Dec. 30, 2004
An ogre ("Shrek 2") and the deity ("The Passion of the Christ") led the box office; a far-reaching documentary ("Fahrenheit 9/11") ultimately failed in its mission to unseat a sitting president; and prospects for an exciting awards season continue to shape up as some of 2004's most well-received films won't arrive on northeastern Ohio screens until early 2005.
Mr Incredible (voiced by Craig T. Nelson) leads the super-heroic family of "The Incredibles," helmed for Disney/Pixar by writer/director Brad Bird. The computer animated hit is John Urbancich's "best" film of 2004.''
It all adds up to Sun's annual look at our favorite and not-so-favorite movies from the year gone by. You'll also see a few guilty pleasures listed below — that means films that may not have been widely embraced elsewhere — as well as salutes to performances that moved us or made us smile. We'll start with a personal best (and lucky) seven, in order of preference.
"The Incredibles" — Brad Bird's CGI masterpiece, by way of Pixar, lived up to its name as the most amazingly crafted, entertaining and grounded film of the year.
"Hotel Rwanda" — When it opens here Jan. 7, its heroic power and importance will be unveiled.
"The Aviator" — The Howard Hughes saga told through the epic lens of Martin Scorsese. Fabulous!
"Sideways" — A small road movie with universal appeal. Alexander Payne certainly does tell swell stories.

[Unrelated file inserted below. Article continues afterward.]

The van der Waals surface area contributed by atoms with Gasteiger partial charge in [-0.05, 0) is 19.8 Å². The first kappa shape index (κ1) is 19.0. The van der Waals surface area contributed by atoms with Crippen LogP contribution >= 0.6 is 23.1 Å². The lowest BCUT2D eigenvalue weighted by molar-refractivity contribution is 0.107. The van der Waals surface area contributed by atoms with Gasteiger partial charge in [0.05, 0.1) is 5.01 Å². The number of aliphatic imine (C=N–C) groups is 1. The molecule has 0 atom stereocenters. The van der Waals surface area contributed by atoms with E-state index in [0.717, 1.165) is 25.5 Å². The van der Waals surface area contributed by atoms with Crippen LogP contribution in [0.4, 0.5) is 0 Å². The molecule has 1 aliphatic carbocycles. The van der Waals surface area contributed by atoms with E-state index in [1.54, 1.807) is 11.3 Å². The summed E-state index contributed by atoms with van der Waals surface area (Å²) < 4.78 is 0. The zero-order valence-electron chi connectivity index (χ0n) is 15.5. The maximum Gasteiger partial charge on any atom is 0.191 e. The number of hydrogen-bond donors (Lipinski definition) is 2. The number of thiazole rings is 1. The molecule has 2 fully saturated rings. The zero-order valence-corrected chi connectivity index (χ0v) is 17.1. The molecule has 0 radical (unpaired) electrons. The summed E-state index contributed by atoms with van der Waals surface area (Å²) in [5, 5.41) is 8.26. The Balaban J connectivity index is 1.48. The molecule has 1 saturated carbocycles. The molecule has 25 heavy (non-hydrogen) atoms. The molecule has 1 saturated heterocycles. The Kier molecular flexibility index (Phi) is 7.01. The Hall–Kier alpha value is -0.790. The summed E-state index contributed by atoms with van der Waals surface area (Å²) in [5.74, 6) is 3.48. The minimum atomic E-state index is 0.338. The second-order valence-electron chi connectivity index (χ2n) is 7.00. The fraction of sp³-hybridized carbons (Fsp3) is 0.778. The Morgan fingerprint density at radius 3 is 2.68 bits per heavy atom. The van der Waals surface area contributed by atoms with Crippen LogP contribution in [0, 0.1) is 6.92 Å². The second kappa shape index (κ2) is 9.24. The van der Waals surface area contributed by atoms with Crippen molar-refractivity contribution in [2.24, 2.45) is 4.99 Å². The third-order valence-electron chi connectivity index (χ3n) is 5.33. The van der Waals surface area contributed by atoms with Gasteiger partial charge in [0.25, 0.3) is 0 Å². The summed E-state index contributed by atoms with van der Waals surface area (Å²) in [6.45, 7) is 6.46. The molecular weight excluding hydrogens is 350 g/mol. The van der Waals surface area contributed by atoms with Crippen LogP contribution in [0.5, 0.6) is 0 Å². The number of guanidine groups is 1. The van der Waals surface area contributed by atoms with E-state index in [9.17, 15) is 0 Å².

"Kinsey" — Another biopic that pulls no punches.
"Finding Neverland" — The Peter Pan tale never grows old, and Marc Foster shows it the way James Barrie evidently lived it.
"Eternal Sunshine of the Spotless Mind" — Extra points for creativity and, naturally, a Charlie Kaufman screenplay.
"Million Dollar Baby" — Clint Eastwood directs and stars in a boxing film with miles of heart (opening here Jan. 21).
Honorable mentions: "Bad Education" (Jan. 21), "The Woodsman" (Jan. 21) and "The Passion of the Christ."
Worst(s): "The Village" (Scary? No way. Pretentious? You bet your Shyamalan) and any movie featuring the dreadfully overexposed Hilary Duff.
Guilt trip(s): "The Notebook" (give it a chance, guys, and unleash your feminine side) and "Mean Girls." (OK, so I think Tina Fey is a really smart babe!)
Top acts: Don Cheadle ("Hotel Rwanda"); Peter O' Toole ("Troy"); Cloris Leachman ("Spanglish"); and Imelda Staunton as "Vera Drake," the performance of the year that finally opens here Feb. 11, just in time for Academy Awards hoopla.
— John Urbancich